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Advanced Blending is the second installment in Deke McClelland's series on making photorealistic compositions in Photoshop. The course explores blending options and shows how to use them to create sophisticated effects and seamless compositions, often without masking. Beginning with the basics of blending layered images, the course sheds light on the formulas behind the Photoshop blend modes and shows how to comp scanned line art, create double-exposure effects, correct skin tones, and work with the luminance sliders.
In this exercise I'll show you a couple of really great filtering effects that you can pull off using Overlay and a couple of the other contrast modes. Now the first thing I'm going to do is duplicate this layer. Press Ctrl+Alt+J or Command+Option+J on the Mac, and I'll call this layer portrait and then click OK. And now, just so that we have as much flexibility where the filtering process is concerned as possible, let's convert this layer to smart object by going up to the Layers panel fly-out menu and choosing the Convert to Smart Object command, and now let's say we want to apply a kind of sharpening effect.
I'll go up to the Filter menu and then I'll choose the High Pass command, and because of the way it's build High Pass does a better job of eliminating clipped highlights and shadows in this Smart Sharpen command does, which often makes it a better tool for sharpening portraits, so I'll go ahead and choose that Command. Now initially if I were to set the Radius to something like 3 pixels let's say, the effect is not going to look too good. We're sending most of the image to gray, and we're just keeping a little bit of shadow and highlight detail around the edges, but that's the whole point.
The beauty of this is gray is neutral when you apply Contrast modes, so you can make all that grayness go away. So I'll click OK in order to accept that affect. I'm going to right-click inside of that Filter mask and choose Delete Filter Mask to get rid of it, and then I'll double click on a little slider icon to bring up the Blending Options dialog box, and I'm going to switch the mode to Overlay. and we end up with this sharpening effect right here. Now I'll go ahead and click OK in order to accept the change. I'll zoom in a little bit as well, so that we can see her eye a little more closely, and I'll turn off the effect for a moment.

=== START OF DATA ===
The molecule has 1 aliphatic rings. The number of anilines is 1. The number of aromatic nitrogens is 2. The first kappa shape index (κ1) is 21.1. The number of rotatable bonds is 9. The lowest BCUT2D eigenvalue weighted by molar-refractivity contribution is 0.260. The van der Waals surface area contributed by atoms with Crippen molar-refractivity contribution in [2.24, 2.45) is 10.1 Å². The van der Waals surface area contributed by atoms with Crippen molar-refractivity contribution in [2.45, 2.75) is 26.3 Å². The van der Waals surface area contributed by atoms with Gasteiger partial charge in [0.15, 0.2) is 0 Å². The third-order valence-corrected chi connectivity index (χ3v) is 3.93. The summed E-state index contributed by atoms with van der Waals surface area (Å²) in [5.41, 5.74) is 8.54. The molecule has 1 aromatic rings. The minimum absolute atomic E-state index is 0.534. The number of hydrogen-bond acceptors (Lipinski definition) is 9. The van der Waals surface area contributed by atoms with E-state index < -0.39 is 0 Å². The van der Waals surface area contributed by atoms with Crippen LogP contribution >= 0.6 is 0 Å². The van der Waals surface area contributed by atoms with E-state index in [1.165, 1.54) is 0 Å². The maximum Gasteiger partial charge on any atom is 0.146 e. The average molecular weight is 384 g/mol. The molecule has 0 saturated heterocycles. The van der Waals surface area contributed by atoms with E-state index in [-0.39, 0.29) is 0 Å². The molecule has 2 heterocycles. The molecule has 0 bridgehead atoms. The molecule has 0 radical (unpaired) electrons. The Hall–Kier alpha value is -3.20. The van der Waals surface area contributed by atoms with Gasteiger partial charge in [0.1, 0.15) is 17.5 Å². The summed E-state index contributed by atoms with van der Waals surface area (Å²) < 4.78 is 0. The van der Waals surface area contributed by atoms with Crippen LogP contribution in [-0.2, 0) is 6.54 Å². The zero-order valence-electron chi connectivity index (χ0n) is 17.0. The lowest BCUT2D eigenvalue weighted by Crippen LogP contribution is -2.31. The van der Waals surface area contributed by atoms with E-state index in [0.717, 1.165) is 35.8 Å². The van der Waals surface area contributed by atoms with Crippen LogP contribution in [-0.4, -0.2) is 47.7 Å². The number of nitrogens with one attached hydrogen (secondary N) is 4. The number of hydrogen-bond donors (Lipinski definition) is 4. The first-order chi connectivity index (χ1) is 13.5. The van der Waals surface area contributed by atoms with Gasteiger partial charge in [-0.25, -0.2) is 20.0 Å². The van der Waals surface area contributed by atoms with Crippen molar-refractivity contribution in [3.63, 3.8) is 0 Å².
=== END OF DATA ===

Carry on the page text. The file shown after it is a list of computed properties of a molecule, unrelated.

This is the before version of the image, and this is the after version. So it's pretty subtle right now, and it might be a little too subtle for your taste. In which, case double-click on the slider icon again, and now let's go ahead and switch the mode not to Soft Light, because we don't want to reduce the effect, although if we did, that would be a great mode. Not to Hard Light, because we're not going to get a different affect, because it is the same darned images. Vivid Light isn't really what we're looking for this effect. If you wanted to bump it up, then you'd go for Linear Light and that's going to give you the most heightened effect possible.
There's something to note about this Opacity value, you can go ahead and reduce it, but it's not Opacity, it's Fill Opacity. Let me show you that that's the way it works. I'm going to switch to Hard Mix for a moment here, so you can see just how ridiculously over-the-top the effect is. If I reduce it to 50%, notice how well it merges, that's not a standard 50% Opacity, that's the 50% Fill Opacity and so not only does this opacity value behave as Fill Opacity here inside the Blending Options dialog box, but it behaves that way when you apply layer effects as well.
So bear that in mind, and by the way, it's not something to watch out for, it's strictly great news. Anyway, I'm going to switch this back to Linear Light, and I'm going to crank the Opacity value back up to 100% for now, so I can show you, if I zoom out here, you can pretty clearly now see the effects of the sharpening, this is the original version of the image, if I turn the effect off, and this is what it's look like now. Let's say though you're not really looking for sharpening, you're looking for clarity, which is to say a little bit of edge contrast, but something with a wider diameter, then double-click on where it's High Pass to bring back up the High Pass filter dialog box, and let's crank the Radius value up to a 100 pixels now, and click OK.
Obviously, that's too big of an effect, so then you double-click on the slider icon and take that opacity value down to say 20% or so and click OK, and because it's Fill Opacity, we end up getting this pretty darn subtle effect, this is what the image looked like before, and this is what it looks like now. So the result is a subtle application of clarity. Thanks to this very flexible application of the High Pass filter subject to Overlay and Linear Light.
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